In lead up to first flight of Falcon Heavy, SpaceX continues conversion of LC-39A
KENNEDY SPACE CENTER, Fla – In April 2014, Space Exploration Technologies (SpaceX ) signed a 20-year lease with NASA for the use of its historic Launch Complex 39A (LC-39A) located at Kennedy Space Center (KSC) in Florida. SpaceX president and chief operating officer (COO), Gwynne Shotwell, was on hand and made known that the company intended to redevelop the pad for use by its Falcon Heavy rockets. Shotwell stated that most historical pad elements would remain, but modifications, including the building of a “launch mount,” the installation of new instrumentation / plumbing, and the building of a new hangar, would be made. Almost a year later, the first signs of that redevelopment are visible.
This past week, SpaceFlight Insider was on site at KSC and captured a few photos of the ongoing construction taking place at LC-39A.
The most easily recognizable “modification” are the steel pillars that now rise from the ground just outside the pad perimeter, on what was the “crawler-way” — the gravel track on which NASA’s crawler-transporters transported Saturn V Moon rockets and Space Shuttles to the pad.
The steel pillars represent the early stages of construction of the new hangar, or Horizontal Integration Facility (HIF), that Shotwell referenced in April. It’s anticipated that the HIF will be capable of housing multiple Falcon stages, along with associated hardware and payloads.
In addition, and although not yet visible on site, SpaceX is expected to cover the ramp leading from the HIF to the pad with concrete and install two sets of rails upon which the rockets will be rolled to the pad. The company recently released a video containing animation of its planned Falcon Heavy rocket lifting off from LC-39A which shows the addition of the concrete and rails.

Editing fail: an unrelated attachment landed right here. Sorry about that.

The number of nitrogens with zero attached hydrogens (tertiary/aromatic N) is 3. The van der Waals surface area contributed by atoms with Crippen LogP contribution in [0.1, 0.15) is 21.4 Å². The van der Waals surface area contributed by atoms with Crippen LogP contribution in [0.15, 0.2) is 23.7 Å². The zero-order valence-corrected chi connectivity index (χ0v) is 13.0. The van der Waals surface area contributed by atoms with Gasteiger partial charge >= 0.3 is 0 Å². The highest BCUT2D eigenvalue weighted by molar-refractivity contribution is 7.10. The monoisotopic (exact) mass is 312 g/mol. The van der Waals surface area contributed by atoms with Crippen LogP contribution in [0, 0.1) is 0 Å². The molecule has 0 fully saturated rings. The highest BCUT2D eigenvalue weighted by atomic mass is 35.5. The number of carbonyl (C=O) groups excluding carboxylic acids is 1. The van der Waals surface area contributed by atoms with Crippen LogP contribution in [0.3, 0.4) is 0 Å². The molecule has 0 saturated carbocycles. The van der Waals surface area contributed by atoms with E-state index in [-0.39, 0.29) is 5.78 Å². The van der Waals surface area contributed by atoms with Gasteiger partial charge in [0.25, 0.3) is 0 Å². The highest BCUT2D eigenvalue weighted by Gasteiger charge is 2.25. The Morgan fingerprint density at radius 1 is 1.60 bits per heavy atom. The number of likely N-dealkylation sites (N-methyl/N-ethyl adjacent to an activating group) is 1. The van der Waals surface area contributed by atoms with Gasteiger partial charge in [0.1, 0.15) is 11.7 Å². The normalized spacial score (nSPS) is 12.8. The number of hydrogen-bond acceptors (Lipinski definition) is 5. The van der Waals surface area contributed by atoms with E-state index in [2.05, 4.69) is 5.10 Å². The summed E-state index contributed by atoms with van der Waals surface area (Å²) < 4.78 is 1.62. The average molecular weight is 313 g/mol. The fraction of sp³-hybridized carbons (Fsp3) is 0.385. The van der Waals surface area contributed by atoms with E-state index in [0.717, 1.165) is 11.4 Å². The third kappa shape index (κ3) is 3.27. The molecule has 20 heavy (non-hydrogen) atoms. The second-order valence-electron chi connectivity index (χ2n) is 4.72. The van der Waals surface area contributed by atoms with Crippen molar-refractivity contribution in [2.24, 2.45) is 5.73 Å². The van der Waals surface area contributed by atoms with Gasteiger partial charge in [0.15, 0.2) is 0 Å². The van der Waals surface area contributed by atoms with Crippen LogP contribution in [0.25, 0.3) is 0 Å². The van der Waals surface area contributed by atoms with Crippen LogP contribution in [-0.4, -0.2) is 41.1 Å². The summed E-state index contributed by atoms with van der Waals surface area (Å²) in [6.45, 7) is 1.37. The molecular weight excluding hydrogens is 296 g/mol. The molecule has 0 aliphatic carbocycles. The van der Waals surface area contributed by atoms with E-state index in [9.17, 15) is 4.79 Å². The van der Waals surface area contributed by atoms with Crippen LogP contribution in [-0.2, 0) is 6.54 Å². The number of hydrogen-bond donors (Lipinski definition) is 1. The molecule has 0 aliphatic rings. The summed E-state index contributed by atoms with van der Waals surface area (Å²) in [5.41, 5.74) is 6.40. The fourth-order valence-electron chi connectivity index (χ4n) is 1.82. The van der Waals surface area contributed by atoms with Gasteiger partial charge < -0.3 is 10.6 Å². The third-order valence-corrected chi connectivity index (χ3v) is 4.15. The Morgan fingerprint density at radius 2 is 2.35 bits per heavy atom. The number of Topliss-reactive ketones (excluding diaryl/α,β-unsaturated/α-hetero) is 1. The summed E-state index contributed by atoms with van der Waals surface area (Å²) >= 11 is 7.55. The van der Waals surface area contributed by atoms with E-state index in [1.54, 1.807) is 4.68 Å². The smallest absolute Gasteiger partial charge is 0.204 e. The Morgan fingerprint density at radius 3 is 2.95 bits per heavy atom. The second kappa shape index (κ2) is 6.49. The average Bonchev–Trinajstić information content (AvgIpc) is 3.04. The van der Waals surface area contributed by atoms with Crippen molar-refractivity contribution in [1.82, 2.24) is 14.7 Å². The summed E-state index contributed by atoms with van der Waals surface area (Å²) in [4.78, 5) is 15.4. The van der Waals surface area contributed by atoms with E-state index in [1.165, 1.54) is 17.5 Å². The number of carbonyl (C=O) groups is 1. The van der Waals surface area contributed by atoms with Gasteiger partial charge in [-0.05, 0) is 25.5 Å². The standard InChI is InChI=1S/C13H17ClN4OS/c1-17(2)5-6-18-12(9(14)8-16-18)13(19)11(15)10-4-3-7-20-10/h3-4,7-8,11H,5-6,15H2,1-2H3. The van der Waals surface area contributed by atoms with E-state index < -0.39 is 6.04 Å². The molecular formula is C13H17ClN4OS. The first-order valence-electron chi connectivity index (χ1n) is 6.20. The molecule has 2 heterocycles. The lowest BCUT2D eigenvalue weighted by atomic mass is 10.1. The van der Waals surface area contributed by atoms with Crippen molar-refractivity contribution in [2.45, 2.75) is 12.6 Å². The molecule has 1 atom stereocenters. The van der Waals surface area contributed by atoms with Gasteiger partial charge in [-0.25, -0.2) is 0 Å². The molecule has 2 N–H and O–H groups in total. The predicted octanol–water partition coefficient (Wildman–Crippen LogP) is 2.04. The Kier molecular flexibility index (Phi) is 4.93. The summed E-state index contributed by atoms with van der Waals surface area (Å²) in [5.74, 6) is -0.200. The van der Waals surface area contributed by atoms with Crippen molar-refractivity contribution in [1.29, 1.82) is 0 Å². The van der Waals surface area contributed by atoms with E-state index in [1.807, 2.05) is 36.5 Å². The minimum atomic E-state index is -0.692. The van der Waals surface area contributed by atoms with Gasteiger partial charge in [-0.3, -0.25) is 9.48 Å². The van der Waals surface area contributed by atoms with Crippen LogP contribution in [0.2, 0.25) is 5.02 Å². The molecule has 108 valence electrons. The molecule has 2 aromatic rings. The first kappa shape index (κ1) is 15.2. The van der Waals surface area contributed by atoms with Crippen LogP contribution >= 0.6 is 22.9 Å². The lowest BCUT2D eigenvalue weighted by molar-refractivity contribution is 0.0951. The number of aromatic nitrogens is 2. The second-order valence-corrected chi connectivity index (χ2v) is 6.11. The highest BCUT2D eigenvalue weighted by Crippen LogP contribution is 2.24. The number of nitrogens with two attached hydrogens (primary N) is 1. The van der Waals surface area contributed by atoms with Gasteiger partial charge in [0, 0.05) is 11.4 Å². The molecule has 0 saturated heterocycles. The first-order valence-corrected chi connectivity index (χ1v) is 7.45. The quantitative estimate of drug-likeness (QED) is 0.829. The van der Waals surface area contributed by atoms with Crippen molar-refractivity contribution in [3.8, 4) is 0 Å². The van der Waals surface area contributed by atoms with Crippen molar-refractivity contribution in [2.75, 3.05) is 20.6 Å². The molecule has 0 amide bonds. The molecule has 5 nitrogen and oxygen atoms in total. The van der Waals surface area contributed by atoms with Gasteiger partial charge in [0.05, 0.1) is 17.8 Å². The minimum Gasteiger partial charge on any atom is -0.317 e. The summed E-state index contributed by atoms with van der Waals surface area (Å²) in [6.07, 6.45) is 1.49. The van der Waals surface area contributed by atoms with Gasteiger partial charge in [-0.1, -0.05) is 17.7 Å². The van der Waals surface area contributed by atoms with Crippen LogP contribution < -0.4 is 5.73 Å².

Furthermore, on the pad itself, construction of the launch mount is also underway. The mount will serve as the attachment, or hold-down, point for the rocket. No such mount previously existed at LC-39A as all prior vehicles launched from the pad were attached to a mobile launch platform brought to the pad by a crawler-transporter.
In April 2014, Shotwell stated that the first SpaceX launch from LC-39A would take place during the “first quarter” of 2015 with the first flight of the Falcon Heavy rocket. This launch window now appears to be unmakeable due to the amount of construction and testing yet to be completed.
NASASpaceflight.com is reporting that a Wet Dress Rehearsal (WDR) of the Falcon Heavy is on the schedule at KSC for July 1, 2015, although there doesn’t appear to be a high degree of confidence in this date. The WDR is a launch readiness test which simulates a launch countdown, including the fueling of the rocket, and typically takes place a relatively short time prior to a scheduled launch.
Last month, John Taylor, a spokesperson for SpaceX, reported to SpaceFlight Insider that the company is planning for the Falcon Heavy launch sometime during the third quarter of 2015.
Whenever the Falcon Heavy finally takes flight from LC-39A, it should be an impressive sight. The “Heavy” will essentially be three of the company’s Falcon 9 cores strapped together. Each core should measure 12-feet in diameter and the total height of the rocket should be around 224-feet. Each of the three cores will have nine first stage Merlin 1D engines, bringing the total to 27. These engines, together, should generate just short of four million pounds of thrust.
Stay tuned to SpaceFlight Insider for continuing updates on SpaceX and the construction taking place at KSC’s LC-39A.
Scott earned both a Bachelor’s Degree in public administration, and a law degree, from Samford University in Birmingham, Alabama. He currently practices law in the Birmingham suburb of Homewood. Scott first remembers visiting Marshall Space Flight Center in 1978 to get an up-close look at the first orbiter, Enterprise, which had been transported to Huntsville for dynamic testing. More recently, in 2006, he participated in an effort at the United States Space and Rocket Center (USSRC) to restore the long-neglected Skylab 1-G Trainer. This led to a volunteer position, with the USSRC curator, where he worked for several years maintaining exhibits and archival material, including flown space hardware.
Scott attended the STS – 110, 116 and 135 shuttle launches, along with Ares I-X, Atlas V MSL and Delta IV NROL-15 launches. More recently, he covered the Atlas V SBIRS GEO-2 and MAVEN launches, along with the Antares ORB-1, SpaceX CRS-3, and Orion EFT-1 launches.